Elk Hunting photo

A dead bull elk found on Pennsylvania’s elk range this month likely died from human feeding, the Pennsylvania Game Commission announced Thursday.

The 6X7 bull was discovered on Jan. 9 in Byrnedale, Elk County. Wildlife officials ordered tests to determine the cause of death. Results show the bull succumbed to rumen acidosis, a disease that occurs when carbohydrates such as grain or corn are suddenly introduced to an animal’s diet. Wild deer and elk are both susceptible to rumen acidosis, as are domesticated animals like cattle and sheep.

Officials say supplemental human feeding is the most likely culprit in this case. The bull died shortly after a nasty bout of winter weather, and officials suspect the responsible individuals worried wildlife might need help surviving the cold snap. It is illegal to feed elk anywhere in Pennsylvania and officials say the investigation is ongoing.

“Most times, the best way to help wildlife make it through the winter is to step back and allow the animals’ instincts to take over,” Cal DuBrock, Director of the Pennsylvania Game Commission’s Bureau of Wildlife Management, said in a press release. “In a natural setting, most wildlife will change their behaviors to adapt to colder temperatures and scarcer food supplies. Supplemental feeding can alter that behavior and have detrimental, and sometimes fatal, effects.”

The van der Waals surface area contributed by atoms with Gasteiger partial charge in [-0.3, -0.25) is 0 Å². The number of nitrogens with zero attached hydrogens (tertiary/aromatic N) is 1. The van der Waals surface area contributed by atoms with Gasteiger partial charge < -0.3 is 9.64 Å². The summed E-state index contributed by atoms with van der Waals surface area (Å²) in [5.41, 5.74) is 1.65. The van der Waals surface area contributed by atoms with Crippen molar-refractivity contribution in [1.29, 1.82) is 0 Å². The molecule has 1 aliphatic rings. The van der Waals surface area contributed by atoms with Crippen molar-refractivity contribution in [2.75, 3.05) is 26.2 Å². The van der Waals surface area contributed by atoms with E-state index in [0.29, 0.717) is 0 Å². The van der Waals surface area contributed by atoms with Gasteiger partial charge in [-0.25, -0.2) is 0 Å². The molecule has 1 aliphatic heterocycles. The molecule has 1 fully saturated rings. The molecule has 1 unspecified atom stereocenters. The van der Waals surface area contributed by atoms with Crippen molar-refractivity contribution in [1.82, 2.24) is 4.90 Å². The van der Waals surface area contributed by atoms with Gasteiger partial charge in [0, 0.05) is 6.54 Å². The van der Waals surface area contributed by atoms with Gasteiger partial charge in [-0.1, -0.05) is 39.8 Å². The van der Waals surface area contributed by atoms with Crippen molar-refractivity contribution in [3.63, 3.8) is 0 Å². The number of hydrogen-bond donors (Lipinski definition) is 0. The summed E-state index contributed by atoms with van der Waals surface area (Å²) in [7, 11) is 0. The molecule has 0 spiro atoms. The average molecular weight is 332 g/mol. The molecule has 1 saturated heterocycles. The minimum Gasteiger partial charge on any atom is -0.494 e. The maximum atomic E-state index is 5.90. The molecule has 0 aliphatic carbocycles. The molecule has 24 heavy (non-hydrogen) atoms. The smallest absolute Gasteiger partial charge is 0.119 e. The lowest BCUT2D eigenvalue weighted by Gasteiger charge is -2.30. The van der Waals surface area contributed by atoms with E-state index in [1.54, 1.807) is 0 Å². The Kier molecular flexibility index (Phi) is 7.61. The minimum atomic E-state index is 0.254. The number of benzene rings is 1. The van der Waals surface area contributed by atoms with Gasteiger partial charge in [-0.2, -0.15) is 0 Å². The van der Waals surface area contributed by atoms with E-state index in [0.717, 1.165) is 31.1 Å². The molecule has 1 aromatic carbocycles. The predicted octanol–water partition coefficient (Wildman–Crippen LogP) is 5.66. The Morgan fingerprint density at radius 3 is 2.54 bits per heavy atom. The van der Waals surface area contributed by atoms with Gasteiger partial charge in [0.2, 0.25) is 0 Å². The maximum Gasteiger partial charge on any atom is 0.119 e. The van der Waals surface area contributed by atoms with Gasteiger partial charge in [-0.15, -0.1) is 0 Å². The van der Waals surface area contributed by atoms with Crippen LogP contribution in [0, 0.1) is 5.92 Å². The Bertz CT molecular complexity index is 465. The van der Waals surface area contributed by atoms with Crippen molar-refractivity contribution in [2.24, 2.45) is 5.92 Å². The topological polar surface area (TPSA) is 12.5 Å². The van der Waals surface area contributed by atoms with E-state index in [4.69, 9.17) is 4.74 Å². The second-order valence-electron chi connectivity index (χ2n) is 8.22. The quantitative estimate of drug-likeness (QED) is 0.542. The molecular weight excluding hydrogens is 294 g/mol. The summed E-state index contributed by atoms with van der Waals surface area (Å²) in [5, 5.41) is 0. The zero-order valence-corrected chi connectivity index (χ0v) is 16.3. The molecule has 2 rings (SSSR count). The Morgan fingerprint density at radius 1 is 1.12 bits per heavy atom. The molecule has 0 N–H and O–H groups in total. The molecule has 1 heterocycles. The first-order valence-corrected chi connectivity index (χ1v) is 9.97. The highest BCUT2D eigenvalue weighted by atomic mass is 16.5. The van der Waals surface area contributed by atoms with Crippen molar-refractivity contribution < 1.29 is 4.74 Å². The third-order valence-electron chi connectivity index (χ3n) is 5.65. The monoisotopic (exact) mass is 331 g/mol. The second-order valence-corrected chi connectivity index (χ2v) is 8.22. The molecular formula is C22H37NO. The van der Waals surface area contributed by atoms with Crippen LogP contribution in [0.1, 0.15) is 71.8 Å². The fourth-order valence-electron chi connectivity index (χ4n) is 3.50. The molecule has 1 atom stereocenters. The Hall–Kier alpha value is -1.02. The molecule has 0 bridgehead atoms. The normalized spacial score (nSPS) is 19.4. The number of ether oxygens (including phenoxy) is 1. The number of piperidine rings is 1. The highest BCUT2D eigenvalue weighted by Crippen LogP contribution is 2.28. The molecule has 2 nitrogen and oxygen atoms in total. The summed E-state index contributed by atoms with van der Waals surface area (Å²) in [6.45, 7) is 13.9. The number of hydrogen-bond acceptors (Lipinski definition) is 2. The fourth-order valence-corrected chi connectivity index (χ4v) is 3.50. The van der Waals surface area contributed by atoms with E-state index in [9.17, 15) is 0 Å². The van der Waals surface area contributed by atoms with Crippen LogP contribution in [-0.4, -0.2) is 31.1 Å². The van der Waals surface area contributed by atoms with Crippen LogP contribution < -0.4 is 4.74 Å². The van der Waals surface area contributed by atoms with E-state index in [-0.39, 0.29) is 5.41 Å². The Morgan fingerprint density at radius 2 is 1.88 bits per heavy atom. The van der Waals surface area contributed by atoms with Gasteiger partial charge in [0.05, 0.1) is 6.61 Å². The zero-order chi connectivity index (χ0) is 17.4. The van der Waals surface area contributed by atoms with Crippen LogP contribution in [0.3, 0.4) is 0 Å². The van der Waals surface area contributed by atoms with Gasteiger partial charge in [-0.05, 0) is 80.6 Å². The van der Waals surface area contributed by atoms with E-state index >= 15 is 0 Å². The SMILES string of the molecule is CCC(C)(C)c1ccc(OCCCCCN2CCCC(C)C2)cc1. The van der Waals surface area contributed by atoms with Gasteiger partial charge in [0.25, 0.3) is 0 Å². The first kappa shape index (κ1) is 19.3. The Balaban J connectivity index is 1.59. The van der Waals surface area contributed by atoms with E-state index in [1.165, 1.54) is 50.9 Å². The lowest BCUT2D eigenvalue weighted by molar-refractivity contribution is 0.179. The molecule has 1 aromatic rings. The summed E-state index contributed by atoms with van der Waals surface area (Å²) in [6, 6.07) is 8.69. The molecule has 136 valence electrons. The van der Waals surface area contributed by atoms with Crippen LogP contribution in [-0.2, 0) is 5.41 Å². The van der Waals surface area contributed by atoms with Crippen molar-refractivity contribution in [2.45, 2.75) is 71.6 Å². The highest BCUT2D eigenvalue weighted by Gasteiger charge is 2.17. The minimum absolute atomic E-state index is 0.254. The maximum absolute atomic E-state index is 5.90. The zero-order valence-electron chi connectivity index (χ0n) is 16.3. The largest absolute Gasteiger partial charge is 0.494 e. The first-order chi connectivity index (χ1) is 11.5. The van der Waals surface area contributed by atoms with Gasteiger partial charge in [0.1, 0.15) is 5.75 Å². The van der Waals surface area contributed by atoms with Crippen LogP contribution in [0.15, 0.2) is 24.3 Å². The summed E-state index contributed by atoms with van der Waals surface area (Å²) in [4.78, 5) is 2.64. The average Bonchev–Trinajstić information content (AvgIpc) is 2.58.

The food sources of elk and deer change gradually throughout the year, and their bodies adjust accordingly. In this case, the bull suddenly overloaded on corn and couldn’t digest the new food. Its body produced too much lactic, ultimately killing the elk.

Wheat, corn and barley most often cause rumen acidosis, but other foods such as apples, grapes, bread and sugar beets can also produce this condition. A severe case typically kills an animal within 24 to 72 hours. If the animal survives the disease, it may result in a shorter life span.

Apart from causing health problems, supplemental feeding often results in a host of other issues. It can cause wild animals to loose their natural fear of humans. Animals will also gather in unnaturally large groups around feeding areas, putting them at a higher risk for predator attacks and the spread of disease.

DuBrock encourages anyone who wants to help wildlife through the winter to focus on improving the wildlife habitat on their property. Anyone convicted of illegally feeding wildlife faces hundreds of dollars in fines and court costs. Penalties typically increase when an animal dies from the feeding.